Last year, I attended a NARAL luncheon at which an older actress and activist attempted to translate the foreign and exotic universe of youth to the crowd: "They're like Roe v. What?" this speaker said of young women. "They don't know who Kennedy is!" Sitting beside me was a 22-year-old full-time feminist activist who had been checking people into the event that day, who spends her life talking to college women who care very much about abortion, about women's health and women's rights, who know perfectly well what Roe v. Wade is, and probably know who John Kennedy was despite the fact that they actually don't need to know who he was because he is not their president; Barack Obama is. This young woman looked like she wanted to bang her head against the table, not with the embarrassment she was apparently supposed to feel on behalf of her own wifty generation, but with fury at how invisible she and her peers were to the organization she had given up her day to volunteer for.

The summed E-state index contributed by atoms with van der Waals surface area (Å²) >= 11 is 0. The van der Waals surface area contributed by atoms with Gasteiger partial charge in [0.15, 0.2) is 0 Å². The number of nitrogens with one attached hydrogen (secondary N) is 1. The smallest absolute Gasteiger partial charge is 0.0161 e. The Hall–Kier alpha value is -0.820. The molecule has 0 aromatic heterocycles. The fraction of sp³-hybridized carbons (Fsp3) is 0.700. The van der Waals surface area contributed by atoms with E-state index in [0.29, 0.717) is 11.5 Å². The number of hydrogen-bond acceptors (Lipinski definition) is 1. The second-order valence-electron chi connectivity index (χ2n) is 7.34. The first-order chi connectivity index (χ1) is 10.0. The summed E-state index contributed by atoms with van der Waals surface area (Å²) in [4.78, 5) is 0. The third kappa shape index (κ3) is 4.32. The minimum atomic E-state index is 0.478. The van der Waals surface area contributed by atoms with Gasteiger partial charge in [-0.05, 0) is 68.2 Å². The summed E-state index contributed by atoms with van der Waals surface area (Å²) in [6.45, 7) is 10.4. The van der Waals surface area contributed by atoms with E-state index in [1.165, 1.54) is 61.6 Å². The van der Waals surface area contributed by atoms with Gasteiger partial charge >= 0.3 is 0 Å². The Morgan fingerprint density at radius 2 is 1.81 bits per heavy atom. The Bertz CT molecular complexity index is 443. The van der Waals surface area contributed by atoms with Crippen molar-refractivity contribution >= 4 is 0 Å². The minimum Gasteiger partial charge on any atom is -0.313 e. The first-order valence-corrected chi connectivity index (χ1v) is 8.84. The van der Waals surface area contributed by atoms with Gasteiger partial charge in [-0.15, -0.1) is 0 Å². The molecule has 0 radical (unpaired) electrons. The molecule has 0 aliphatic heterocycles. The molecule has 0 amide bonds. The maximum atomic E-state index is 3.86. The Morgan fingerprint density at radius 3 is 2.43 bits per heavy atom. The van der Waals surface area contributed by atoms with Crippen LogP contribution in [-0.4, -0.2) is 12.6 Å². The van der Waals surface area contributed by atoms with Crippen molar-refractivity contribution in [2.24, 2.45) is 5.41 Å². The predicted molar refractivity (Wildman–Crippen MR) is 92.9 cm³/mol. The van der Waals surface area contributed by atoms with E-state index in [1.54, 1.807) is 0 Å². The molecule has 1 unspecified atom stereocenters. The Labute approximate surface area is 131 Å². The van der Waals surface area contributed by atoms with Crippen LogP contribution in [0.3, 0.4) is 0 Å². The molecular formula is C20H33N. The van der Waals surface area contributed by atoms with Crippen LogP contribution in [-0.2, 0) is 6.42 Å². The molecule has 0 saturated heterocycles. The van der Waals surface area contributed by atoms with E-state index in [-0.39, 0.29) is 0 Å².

Last year, former NOW president Kim Gandy supported 33-year-old Latifa Lyles to replace her as president in the NOW national elections. Lyles lost the election to 56-year-old Terry O’Neill. Fair enough; O'Neill should not have lost because of her age any more than Lyles should have lost because of hers. But leaders must stop claiming that there are no young feminists out there, when in fact there are plenty. And many of them have gotten the message that they are not particularly valued by institutional feminism.